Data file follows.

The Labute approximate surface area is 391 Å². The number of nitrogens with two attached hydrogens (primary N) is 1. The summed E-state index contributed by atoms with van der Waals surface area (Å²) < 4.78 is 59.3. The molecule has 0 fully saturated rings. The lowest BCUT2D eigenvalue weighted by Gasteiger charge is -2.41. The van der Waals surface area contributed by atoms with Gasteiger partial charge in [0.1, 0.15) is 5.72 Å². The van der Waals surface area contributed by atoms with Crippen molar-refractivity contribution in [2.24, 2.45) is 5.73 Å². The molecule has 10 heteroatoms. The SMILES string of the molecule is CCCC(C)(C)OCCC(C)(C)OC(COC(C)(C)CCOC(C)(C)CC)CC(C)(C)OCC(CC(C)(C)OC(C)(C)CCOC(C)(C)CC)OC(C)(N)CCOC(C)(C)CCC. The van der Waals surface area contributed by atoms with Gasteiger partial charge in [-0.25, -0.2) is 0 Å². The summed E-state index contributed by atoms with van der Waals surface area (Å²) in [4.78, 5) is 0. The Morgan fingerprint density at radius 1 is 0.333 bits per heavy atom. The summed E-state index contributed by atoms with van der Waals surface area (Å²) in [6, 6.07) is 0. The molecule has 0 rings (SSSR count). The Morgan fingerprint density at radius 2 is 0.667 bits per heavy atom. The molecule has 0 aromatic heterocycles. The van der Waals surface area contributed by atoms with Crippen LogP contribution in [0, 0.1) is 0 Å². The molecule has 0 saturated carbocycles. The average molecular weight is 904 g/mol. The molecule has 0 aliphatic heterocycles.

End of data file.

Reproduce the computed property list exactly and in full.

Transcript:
The Labute approximate surface area is 391 Å². The number of nitrogens with two attached hydrogens (primary N) is 1. The summed E-state index contributed by atoms with van der Waals surface area (Å²) < 4.78 is 59.3. The molecule has 0 fully saturated rings. The lowest BCUT2D eigenvalue weighted by Gasteiger charge is -2.41. The van der Waals surface area contributed by atoms with Gasteiger partial charge in [0.1, 0.15) is 5.72 Å². The van der Waals surface area contributed by atoms with Crippen molar-refractivity contribution in [2.24, 2.45) is 5.73 Å². The molecule has 10 heteroatoms. The SMILES string of the molecule is CCCC(C)(C)OCCC(C)(C)OC(COC(C)(C)CCOC(C)(C)CC)CC(C)(C)OCC(CC(C)(C)OC(C)(C)CCOC(C)(C)CC)OC(C)(N)CCOC(C)(C)CCC. The van der Waals surface area contributed by atoms with Gasteiger partial charge in [-0.25, -0.2) is 0 Å². The summed E-state index contributed by atoms with van der Waals surface area (Å²) in [4.78, 5) is 0. The Morgan fingerprint density at radius 1 is 0.333 bits per heavy atom. The summed E-state index contributed by atoms with van der Waals surface area (Å²) in [6, 6.07) is 0. The molecule has 0 rings (SSSR count). The Morgan fingerprint density at radius 2 is 0.667 bits per heavy atom. The molecule has 0 aromatic heterocycles. The van der Waals surface area contributed by atoms with Crippen LogP contribution in [0, 0.1) is 0 Å². The molecule has 0 saturated carbocycles. The average molecular weight is 904 g/mol. The molecule has 0 aliphatic heterocycles.